Dressur Pervers (Rollkur, Hyperflexion)
- by Dr. Thomas Ritter
©2005 All Rights Reserved
Dressur pervers – perverted dressage – was the title of an article in Germany’s oldest and most respected dressage magazine, Sankt Georg, last summer, which sparked a debate about dressage practices that even made it into the German mainstream news media. The discussion focuses especially on the deep and overflexed training method that Anky van Grunsven and the Dutch team are using, but it is set within the wider
context of animal abuses that can be witnessed in the warmup rings of even the top dressage shows in Europe. For instance, some of the leading international riders had to be reprimanded by the ring stewards for treating their horses too roughly. Some horses that compete at the European and World Championships show unpredictable behavior from time to time that raises questions of whether these horses are simply bred very hot, or whether they may be pressured too much or trained too fast, so that their brains and bodies can’t keep up with the demands made of them. Newspapers report of children who tell their parents they no longer want to watch the horse show, because they don’t like the way the horses are being treated by their riders. There are even allegations that some European riders subjugate their horses with electric shocks, bungee cords, and by withholding water.
The more flagrant abuses in the warmup rings with reins, whips, and spurs are relatively easy to spot, and the FEI, as well as the various national organizations are clearly condemning any unethical, cruel, abusive, or harmful treatment of horses. But what about a training method, such as the “deep and overflexed” method, whose proponents not only claim that it is healthy for the horse, but who also win all the major competitions, European Championships, World Championships, and Olympic Games?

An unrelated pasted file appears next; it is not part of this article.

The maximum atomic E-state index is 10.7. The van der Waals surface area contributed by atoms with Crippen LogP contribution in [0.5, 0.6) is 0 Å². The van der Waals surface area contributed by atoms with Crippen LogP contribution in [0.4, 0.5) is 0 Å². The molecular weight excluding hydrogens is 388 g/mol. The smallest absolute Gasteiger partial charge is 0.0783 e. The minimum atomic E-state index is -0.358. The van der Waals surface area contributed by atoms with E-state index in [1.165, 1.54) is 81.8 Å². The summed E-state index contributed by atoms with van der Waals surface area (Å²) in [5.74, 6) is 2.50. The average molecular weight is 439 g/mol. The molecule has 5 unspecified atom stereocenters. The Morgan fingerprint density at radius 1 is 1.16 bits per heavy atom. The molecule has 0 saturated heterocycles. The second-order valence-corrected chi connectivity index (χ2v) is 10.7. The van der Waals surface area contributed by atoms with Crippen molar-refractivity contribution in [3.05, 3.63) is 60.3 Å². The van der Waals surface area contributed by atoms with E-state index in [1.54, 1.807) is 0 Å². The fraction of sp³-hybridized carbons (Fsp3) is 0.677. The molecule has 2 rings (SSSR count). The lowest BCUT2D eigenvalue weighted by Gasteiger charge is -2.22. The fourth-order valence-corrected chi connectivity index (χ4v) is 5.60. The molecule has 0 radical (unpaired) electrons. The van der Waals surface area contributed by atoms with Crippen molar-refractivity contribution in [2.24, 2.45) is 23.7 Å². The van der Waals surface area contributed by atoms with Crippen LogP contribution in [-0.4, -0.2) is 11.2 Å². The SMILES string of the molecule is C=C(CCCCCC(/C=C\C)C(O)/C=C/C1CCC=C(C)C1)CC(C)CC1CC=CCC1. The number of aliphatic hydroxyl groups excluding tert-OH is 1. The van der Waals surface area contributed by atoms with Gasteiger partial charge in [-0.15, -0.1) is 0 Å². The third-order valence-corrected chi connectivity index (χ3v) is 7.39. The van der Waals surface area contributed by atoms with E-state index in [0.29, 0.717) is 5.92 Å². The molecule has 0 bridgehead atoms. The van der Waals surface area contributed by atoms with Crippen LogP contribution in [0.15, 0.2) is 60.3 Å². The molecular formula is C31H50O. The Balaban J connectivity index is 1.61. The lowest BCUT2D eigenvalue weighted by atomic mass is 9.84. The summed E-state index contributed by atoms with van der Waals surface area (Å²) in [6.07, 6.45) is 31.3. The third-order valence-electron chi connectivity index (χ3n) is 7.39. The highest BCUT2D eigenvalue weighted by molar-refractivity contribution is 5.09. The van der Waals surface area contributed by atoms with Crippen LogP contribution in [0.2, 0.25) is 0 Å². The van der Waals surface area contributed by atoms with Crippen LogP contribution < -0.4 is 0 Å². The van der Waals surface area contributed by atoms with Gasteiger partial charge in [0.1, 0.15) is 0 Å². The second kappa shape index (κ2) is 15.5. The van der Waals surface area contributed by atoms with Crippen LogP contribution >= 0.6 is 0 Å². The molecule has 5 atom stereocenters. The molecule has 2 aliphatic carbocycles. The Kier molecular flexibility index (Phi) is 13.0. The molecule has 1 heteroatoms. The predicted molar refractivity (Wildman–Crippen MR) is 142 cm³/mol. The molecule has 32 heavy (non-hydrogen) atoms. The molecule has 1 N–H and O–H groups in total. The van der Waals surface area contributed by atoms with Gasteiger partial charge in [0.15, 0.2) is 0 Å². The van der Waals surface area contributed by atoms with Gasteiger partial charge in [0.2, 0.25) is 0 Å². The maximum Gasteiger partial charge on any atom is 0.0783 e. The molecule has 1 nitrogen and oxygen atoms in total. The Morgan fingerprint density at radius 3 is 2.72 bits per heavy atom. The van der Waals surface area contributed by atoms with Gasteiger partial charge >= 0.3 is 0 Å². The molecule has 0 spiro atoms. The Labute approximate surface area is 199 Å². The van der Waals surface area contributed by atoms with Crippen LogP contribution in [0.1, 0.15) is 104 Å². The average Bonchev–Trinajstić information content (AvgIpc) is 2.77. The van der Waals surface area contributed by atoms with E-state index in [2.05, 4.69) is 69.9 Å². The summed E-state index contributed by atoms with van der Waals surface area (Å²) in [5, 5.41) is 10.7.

It is always difficult to argue with success, especially if the critics are other competitors, who didn’t win, because one could accuse the critics of being motivated by envy, rather than concern for the horse or the purity of the classical teachings.
However, if the criticism comes from undisputed authorities in the saddle who are no longer actively competing, such as Klaus Balkenhol and the late Egon von Neindorff, or if veterinarians start to weigh in against the deep and overflexed method, arguing that is detrimental for the horse’s health, these experts cannot be nearly as easily ignored as being jealous or “not knowing what they are talking about”.
The Sankt Georg article forced the debate about the “Rollkur” or “deep and overflexed” method from the internet discussion lists and chat rooms into the media spotlight, so that the German National Federation felt the need to release an official statement, in which it says: “Training methods with very pronounced ‘curling up’ and lateral ‘overflexion’ of the horse’s neck have repeatedly been propagated in the history of equestrian sport. The ‘Richtlinien für Reiten und Fahren’, that are binding nationally (in Germany), as well as the classical teachings and the relevant literature on which the Richtlinien are based, recognize that these practices are wrong. This method is currently again under intense discussion, internationally. Based on the insights of the Richtlinien für Reiten und Fahren, the German National Federation continues to hold that the excessive ‘curling up’ and lateral ‘overflexion’ of the horse’s neck is an erroneous method.”